"Our greatest hopes and our worst fears are seldom realized. Our worst fears have been realized tonight. They've now said that there were eleven hostages; two were killed in their rooms yesterday morning, nine were killed at the airport tonight. They're all gone."
- Jim McKay, ABC sports; September 6, 1972
With the Winter Olympic games soon to start in Turin, Italy; riots in the Muslim world about non-Muslim perceptions of Muslims as terrorists thanks to insults to Islam in the form of cartoon renditions of the prophet Muhammad; the Iranian president’s repeated calls for Israel’s destruction; the election of an Arab terrorist group opposed to Israel’s existence to the Palestinian parliament as well as ongoing Israeli operations against terrorists, could there be a timelier movie than Munich?
Of course, this is a review of sorts for
Munich’s dramatizing the horror of the brutal terrorism that did not derail the Olympic Games in West Germany over 33 years ago, as well as the swift response of Israel to that heinous attack – and a not-so-surprising cameo of the Twin Towers in New York, 1973 - makes it a movie that not only calls out for an understanding from all people of the threat of terrorism, but also one that issues a call for our acknowledgement of the necessary limits that we as humans of any religion or nationality must place on ourselves when we accept that human life has an intrinsic value.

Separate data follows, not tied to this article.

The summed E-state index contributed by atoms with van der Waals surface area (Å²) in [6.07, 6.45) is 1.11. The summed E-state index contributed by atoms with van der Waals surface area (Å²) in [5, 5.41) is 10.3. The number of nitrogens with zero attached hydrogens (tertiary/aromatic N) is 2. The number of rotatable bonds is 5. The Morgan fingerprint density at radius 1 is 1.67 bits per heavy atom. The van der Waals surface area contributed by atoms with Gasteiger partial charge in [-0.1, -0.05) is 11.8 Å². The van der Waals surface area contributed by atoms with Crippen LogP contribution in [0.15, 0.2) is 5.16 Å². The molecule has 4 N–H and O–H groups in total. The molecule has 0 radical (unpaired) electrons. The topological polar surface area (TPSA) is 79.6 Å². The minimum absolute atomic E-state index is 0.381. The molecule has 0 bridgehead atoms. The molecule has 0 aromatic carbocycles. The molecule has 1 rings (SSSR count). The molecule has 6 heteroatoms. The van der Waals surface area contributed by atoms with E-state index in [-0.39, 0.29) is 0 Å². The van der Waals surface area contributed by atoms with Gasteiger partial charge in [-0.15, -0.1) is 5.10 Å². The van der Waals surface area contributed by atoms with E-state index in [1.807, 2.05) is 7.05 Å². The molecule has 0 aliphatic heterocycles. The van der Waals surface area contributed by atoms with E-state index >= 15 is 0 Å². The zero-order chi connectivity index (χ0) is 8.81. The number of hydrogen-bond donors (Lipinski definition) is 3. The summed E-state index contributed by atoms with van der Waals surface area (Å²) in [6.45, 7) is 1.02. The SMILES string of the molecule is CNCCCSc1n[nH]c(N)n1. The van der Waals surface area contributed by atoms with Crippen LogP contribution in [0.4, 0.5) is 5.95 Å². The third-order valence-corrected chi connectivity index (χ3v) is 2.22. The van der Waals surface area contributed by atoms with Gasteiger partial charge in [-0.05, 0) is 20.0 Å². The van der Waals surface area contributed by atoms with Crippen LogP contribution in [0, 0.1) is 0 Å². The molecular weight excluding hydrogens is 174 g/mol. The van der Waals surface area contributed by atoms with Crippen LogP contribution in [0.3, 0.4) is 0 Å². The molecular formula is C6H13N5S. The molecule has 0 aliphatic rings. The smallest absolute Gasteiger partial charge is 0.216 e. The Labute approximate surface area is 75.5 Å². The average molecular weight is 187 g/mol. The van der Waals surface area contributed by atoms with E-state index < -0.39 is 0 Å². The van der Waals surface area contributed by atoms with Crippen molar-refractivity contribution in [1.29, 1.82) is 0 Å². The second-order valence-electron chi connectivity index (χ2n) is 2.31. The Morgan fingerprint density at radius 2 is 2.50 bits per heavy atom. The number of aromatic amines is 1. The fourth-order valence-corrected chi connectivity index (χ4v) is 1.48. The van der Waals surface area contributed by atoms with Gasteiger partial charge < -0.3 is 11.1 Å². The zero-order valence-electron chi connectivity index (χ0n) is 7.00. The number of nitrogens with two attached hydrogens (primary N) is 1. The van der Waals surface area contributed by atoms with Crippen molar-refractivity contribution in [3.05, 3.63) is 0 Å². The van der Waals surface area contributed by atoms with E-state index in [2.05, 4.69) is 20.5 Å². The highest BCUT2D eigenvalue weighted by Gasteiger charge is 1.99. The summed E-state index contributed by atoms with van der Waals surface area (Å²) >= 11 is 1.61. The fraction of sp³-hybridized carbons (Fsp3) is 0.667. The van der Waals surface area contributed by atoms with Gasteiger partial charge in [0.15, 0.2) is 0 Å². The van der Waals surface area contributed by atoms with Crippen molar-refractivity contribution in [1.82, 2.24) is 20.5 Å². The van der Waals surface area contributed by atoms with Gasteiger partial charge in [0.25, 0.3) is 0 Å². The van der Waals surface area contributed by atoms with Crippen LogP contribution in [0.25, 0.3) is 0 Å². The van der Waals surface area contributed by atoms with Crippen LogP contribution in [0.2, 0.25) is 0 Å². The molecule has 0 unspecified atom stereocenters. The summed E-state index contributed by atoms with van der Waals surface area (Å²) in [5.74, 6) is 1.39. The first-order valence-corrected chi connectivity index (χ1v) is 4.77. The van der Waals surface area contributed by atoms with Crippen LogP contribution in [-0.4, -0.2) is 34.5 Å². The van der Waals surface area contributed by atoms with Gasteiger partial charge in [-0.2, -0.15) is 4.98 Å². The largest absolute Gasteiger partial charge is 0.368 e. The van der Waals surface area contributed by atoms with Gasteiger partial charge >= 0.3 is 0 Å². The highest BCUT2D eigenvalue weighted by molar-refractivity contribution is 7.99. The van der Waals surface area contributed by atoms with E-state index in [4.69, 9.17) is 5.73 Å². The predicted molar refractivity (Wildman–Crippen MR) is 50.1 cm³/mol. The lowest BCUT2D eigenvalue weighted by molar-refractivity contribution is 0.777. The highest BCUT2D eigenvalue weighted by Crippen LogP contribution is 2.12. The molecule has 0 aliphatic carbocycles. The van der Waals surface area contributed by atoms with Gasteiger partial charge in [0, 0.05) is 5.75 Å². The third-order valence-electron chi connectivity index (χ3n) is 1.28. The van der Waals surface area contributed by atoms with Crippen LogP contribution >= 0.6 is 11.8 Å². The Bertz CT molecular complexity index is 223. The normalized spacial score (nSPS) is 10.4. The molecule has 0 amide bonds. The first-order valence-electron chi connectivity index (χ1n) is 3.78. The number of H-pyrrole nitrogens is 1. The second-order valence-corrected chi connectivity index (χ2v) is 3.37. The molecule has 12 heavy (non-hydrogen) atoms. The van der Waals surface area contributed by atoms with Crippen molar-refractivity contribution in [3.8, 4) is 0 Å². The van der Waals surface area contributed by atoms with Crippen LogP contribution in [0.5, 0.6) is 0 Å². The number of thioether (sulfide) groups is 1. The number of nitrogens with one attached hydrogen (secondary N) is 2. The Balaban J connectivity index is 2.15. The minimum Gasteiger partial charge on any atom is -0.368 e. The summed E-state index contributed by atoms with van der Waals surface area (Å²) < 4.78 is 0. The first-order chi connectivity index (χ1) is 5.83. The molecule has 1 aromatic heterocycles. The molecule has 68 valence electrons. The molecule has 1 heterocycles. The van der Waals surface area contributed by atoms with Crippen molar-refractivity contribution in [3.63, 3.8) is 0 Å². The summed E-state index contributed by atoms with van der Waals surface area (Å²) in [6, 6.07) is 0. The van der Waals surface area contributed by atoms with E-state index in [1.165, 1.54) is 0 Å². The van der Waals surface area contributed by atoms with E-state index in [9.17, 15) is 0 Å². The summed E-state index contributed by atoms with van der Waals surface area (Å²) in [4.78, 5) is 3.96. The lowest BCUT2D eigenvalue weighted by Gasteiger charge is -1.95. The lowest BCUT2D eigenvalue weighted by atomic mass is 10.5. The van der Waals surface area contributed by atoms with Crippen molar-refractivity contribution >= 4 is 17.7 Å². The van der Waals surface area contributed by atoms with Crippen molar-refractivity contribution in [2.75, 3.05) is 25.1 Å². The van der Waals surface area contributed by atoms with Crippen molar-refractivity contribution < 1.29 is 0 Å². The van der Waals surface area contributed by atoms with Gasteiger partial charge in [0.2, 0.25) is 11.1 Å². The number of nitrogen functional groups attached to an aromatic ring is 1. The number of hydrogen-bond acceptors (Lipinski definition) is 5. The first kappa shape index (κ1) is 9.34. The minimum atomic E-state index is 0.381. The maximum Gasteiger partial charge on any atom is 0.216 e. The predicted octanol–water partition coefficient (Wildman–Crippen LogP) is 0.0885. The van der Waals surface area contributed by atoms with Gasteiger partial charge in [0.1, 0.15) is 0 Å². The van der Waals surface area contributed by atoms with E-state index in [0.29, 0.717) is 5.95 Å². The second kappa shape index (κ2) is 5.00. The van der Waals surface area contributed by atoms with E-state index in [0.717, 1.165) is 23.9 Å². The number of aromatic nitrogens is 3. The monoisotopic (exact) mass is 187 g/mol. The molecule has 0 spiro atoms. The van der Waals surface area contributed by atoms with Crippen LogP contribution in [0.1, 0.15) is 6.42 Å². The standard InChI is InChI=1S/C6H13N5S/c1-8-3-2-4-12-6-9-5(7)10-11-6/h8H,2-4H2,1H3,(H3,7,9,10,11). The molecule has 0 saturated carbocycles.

Munich shows that we can sometimes out of necessity overstep those limits to defend ourselves or defend our country and people, but in the end we often risk paying a heavy price for doing so.
Terrorism is a human problem, after all.
And while I support the methods used to fight Islamic terrorism, it is fair to ask sometimes, is there peace at the end of this? Sadly, we aren't the ones with the answers right now.
"Sports lost its innocence that day in Munich." - Jim McKay to the Associated Press in 2002